Voluntary pledges are documentation and commitments submitted by the state in support of its candidacy. The pledges can be used to evaluate the country's performance during its time on the Council. (Further, if Council members "fail to uphold the highest human rights standards, they can be suspended through a two-thirds majority vote by Assembly members," per A/60/251).

The General Assembly Rules of Procedure and past practices supply the rest of the voting rules:

  • If more candidates than seats available receive sufficient votes, the candidate receiving the largest number is elected;
  • In case of a tie, there will be a special round of voting restricted to those candidates.
  • A ballot is regarded as invalid if it contains more names from the region than actual seats available, or if all the names on the ballot paper belong to another Regional Group.

After all ballots were completed and collected, President Kerim called a 45-minute suspension of the meeting so the ballots could be counted. He did not return with the results for a little over an hour, presumably due to the close results with the WEOG ballots.

Campaign Materials

A rule of elections in the General Assembly is that when voting begins, no campaigning is allowed in the Hall and campaign material can no longer be distributed. Campaign materials, including small gift items, covered most delegations' desks throughout the voting, however.

The materials included: a decorative fan from South Korea, a hardwood box holding a ceramic elephant full of Ceylon tea from Sri Lanka, a foil-wrapped packed of herbal teas from the UK, a leather-like notepad and pen from Serbia, "thank you" banners, and colorful laminated pamphlets highlighting candidates' human rights positions. Photos of these items can be viewed at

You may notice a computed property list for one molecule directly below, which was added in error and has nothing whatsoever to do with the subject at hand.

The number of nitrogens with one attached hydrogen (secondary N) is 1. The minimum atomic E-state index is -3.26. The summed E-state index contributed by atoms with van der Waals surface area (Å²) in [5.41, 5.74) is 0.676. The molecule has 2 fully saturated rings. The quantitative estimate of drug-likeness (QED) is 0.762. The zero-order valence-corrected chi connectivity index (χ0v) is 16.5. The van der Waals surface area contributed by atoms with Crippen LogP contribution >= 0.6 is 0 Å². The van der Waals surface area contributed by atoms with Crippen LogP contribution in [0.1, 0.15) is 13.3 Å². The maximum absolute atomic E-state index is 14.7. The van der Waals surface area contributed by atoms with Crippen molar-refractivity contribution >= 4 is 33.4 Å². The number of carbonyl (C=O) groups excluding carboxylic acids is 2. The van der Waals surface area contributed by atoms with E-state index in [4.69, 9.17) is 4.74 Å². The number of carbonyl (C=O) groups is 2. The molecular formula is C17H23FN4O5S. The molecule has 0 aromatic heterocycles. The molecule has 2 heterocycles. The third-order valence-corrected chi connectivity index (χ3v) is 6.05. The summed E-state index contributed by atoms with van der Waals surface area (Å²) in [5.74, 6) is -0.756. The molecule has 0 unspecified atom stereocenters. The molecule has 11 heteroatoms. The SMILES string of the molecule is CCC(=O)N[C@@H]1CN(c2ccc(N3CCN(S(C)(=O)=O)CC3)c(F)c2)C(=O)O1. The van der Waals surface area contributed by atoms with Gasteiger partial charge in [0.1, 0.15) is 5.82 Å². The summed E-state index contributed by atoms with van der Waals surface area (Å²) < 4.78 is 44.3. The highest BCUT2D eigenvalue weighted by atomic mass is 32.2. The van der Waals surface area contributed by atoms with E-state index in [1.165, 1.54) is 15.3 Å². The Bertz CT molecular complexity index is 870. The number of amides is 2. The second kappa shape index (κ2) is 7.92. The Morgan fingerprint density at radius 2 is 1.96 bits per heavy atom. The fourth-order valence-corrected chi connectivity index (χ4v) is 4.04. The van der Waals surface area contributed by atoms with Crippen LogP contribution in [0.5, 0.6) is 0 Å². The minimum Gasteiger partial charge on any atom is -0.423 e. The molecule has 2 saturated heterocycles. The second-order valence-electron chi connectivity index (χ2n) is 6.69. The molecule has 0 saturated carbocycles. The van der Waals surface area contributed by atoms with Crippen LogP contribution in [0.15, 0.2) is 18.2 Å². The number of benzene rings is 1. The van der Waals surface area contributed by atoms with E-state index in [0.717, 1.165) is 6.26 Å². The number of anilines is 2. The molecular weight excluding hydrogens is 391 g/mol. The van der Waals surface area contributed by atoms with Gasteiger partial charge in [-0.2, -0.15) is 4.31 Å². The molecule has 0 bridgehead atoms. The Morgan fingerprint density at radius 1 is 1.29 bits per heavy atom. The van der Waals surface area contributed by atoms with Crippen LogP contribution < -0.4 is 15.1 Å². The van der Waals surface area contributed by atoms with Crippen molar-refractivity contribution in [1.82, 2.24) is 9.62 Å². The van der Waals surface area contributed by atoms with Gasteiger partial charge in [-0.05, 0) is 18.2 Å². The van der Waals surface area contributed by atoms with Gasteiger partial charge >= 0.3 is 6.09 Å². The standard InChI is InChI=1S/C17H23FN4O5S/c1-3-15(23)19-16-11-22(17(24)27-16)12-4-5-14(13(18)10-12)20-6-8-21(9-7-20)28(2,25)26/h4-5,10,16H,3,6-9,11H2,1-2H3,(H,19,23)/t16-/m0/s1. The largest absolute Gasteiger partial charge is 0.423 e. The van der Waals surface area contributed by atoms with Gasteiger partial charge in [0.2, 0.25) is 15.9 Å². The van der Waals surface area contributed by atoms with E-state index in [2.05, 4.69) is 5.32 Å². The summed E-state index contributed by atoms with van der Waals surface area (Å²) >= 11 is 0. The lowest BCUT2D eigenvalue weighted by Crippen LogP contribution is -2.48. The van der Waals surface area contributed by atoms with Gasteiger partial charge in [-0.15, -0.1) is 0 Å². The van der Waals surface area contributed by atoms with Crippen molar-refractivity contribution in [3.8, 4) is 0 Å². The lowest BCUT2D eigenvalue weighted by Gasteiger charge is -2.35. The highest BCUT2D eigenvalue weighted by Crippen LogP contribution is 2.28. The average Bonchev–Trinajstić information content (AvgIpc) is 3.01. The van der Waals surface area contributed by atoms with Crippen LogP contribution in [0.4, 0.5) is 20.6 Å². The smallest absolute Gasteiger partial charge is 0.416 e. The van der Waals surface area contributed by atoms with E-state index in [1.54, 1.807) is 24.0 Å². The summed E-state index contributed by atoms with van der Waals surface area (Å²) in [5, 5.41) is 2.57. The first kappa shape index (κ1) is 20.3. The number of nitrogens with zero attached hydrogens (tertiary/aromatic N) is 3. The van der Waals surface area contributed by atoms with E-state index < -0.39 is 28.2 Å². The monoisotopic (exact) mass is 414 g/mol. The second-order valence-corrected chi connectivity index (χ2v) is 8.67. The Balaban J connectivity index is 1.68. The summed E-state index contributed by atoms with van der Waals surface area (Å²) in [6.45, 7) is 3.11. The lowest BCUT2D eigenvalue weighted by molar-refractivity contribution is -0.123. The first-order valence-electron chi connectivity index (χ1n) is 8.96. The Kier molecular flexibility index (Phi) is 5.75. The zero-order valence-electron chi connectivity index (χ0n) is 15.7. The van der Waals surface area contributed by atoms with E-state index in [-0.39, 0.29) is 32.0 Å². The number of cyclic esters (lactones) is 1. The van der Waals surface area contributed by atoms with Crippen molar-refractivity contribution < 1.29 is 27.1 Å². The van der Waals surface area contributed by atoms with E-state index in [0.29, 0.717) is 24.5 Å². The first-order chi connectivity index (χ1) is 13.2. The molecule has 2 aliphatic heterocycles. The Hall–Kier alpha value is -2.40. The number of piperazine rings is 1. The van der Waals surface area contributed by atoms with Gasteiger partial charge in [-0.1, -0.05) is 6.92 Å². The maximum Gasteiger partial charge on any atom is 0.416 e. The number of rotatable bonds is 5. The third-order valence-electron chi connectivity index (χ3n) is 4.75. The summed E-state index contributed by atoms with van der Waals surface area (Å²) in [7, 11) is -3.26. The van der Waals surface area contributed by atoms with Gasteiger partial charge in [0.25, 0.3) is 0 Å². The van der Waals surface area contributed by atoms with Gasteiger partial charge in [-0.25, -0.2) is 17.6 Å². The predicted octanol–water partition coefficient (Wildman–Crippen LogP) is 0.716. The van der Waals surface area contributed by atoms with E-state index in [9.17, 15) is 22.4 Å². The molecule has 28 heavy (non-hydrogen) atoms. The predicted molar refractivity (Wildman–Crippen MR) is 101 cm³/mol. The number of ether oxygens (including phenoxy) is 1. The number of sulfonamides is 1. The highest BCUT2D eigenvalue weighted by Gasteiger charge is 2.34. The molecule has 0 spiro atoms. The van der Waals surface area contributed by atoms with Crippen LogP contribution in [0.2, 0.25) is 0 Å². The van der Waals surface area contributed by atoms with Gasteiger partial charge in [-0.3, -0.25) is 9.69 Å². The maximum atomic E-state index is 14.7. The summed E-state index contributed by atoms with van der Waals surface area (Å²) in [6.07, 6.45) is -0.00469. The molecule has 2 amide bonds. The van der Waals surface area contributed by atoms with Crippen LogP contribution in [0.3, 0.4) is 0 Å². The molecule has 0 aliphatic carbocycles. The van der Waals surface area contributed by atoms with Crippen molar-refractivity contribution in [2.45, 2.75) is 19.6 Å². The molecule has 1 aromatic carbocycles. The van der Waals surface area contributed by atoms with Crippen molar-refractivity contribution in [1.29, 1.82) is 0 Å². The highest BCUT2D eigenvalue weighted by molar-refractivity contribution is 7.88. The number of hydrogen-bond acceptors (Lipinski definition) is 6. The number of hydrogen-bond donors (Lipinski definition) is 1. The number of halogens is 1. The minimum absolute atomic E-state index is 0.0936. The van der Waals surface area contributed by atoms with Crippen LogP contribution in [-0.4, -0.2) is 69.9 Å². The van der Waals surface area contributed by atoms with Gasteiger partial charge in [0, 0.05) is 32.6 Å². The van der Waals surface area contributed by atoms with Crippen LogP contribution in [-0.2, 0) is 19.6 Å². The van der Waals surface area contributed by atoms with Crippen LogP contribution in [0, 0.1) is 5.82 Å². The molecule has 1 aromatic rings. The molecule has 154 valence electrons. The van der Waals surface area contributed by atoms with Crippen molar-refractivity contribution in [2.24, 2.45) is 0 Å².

Results Details


Members whose Terms Expires this year (eligible for re-election)

Official Candidates

Election Results





Gabon, Ghana,

Mali, Zambia


Burkina Faso, Gabon, Ghana, Zambia

Re-elected: Gabon, Ghana


Newly elected: Burkina Faso, Zambia

  • Mali chose not to run for re-election, leaving space for Burkina Faso's election.
  • Other states receiving votes were: Kenya (2), Mali (2), Gambia (1), and Benin (1), which caused laughter at the Benin delegation's table.



Japan, Pakistan, South Korea, Sri Lanka

Bahrain, Japan, Pakistan, South Korea, Sri Lanka, Timor-Leste

Re-elected: Japan, South Korea, Pakistan


Newly elected: Bahrain

  • Candidates not elected: East Timor, Sri Lanka
  • Sri Lanka received 101 votes, more than the necessary 97 votes to be elected (absolute majority of GA members), but less than those received by Japan, South Korea, Pakistan, and Bahrain.
  • Timor-Leste received 92 votes.

Eastern Europe





Serbia, Slovakia, Ukraine

Re-elected: Ukraine


Newly elected: Slovakia

  • Candidate not elected: Serbia
  • Romania chose not to run for re-election.